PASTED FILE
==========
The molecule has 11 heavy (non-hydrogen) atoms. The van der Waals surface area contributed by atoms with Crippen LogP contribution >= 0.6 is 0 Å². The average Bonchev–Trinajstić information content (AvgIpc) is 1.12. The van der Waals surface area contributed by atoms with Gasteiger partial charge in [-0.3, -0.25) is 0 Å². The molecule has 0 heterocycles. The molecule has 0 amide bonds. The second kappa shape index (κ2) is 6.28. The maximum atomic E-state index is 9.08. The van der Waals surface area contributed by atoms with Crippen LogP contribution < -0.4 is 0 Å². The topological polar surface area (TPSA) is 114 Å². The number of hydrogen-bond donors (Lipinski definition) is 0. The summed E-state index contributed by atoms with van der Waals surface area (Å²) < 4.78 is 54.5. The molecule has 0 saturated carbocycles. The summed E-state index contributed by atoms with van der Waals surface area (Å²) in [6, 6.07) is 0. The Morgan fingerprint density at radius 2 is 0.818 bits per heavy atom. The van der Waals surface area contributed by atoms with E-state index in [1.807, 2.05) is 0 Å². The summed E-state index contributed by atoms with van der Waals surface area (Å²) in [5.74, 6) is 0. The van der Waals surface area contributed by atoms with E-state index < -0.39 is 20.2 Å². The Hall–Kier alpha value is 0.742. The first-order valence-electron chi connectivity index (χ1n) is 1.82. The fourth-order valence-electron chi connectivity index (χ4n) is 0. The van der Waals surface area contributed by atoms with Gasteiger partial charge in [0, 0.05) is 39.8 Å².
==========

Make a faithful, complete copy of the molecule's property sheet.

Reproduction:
The molecule has 11 heavy (non-hydrogen) atoms. The van der Waals surface area contributed by atoms with Crippen LogP contribution >= 0.6 is 0 Å². The average Bonchev–Trinajstić information content (AvgIpc) is 1.12. The van der Waals surface area contributed by atoms with Gasteiger partial charge in [-0.3, -0.25) is 0 Å². The molecule has 0 heterocycles. The molecule has 0 amide bonds. The second kappa shape index (κ2) is 6.28. The maximum atomic E-state index is 9.08. The van der Waals surface area contributed by atoms with Crippen LogP contribution < -0.4 is 0 Å². The topological polar surface area (TPSA) is 114 Å². The number of hydrogen-bond donors (Lipinski definition) is 0. The summed E-state index contributed by atoms with van der Waals surface area (Å²) < 4.78 is 54.5. The molecule has 0 saturated carbocycles. The summed E-state index contributed by atoms with van der Waals surface area (Å²) in [6, 6.07) is 0. The Morgan fingerprint density at radius 2 is 0.818 bits per heavy atom. The van der Waals surface area contributed by atoms with E-state index in [1.807, 2.05) is 0 Å². The summed E-state index contributed by atoms with van der Waals surface area (Å²) in [5.74, 6) is 0. The van der Waals surface area contributed by atoms with E-state index < -0.39 is 20.2 Å². The Hall–Kier alpha value is 0.742. The first-order valence-electron chi connectivity index (χ1n) is 1.82. The fourth-order valence-electron chi connectivity index (χ4n) is 0. The van der Waals surface area contributed by atoms with Gasteiger partial charge in [0, 0.05) is 39.8 Å².